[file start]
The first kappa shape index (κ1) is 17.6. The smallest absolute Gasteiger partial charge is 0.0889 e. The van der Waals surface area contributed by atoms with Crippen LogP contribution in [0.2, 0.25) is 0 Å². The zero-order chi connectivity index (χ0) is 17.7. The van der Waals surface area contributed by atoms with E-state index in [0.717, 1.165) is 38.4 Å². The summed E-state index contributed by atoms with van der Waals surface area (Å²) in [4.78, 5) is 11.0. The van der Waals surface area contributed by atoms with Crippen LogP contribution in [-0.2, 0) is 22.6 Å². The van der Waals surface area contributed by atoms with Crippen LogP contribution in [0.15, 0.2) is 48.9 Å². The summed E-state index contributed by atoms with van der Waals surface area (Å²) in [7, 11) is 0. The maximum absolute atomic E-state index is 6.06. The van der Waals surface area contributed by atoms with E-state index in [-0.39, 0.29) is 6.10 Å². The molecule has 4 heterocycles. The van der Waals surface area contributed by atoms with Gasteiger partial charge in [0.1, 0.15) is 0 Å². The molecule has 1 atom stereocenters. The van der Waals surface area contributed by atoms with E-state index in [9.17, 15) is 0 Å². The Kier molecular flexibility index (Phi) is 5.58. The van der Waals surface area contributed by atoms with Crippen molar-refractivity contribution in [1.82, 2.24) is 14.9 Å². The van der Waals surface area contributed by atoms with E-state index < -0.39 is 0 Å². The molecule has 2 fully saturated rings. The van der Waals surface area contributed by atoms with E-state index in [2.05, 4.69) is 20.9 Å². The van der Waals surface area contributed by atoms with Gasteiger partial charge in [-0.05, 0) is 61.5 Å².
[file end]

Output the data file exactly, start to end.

The first kappa shape index (κ1) is 17.6. The smallest absolute Gasteiger partial charge is 0.0889 e. The van der Waals surface area contributed by atoms with Crippen LogP contribution in [0.2, 0.25) is 0 Å². The zero-order chi connectivity index (χ0) is 17.7. The van der Waals surface area contributed by atoms with E-state index in [0.717, 1.165) is 38.4 Å². The summed E-state index contributed by atoms with van der Waals surface area (Å²) in [4.78, 5) is 11.0. The van der Waals surface area contributed by atoms with Crippen LogP contribution in [-0.2, 0) is 22.6 Å². The van der Waals surface area contributed by atoms with Crippen LogP contribution in [0.15, 0.2) is 48.9 Å². The summed E-state index contributed by atoms with van der Waals surface area (Å²) in [7, 11) is 0. The maximum absolute atomic E-state index is 6.06. The van der Waals surface area contributed by atoms with E-state index in [-0.39, 0.29) is 6.10 Å². The molecule has 4 heterocycles. The van der Waals surface area contributed by atoms with Gasteiger partial charge in [0.1, 0.15) is 0 Å². The molecule has 1 atom stereocenters. The van der Waals surface area contributed by atoms with E-state index in [9.17, 15) is 0 Å². The Kier molecular flexibility index (Phi) is 5.58. The van der Waals surface area contributed by atoms with Crippen molar-refractivity contribution in [1.82, 2.24) is 14.9 Å². The van der Waals surface area contributed by atoms with E-state index < -0.39 is 0 Å². The molecule has 2 fully saturated rings. The van der Waals surface area contributed by atoms with E-state index in [2.05, 4.69) is 20.9 Å². The van der Waals surface area contributed by atoms with Gasteiger partial charge in [-0.05, 0) is 61.5 Å².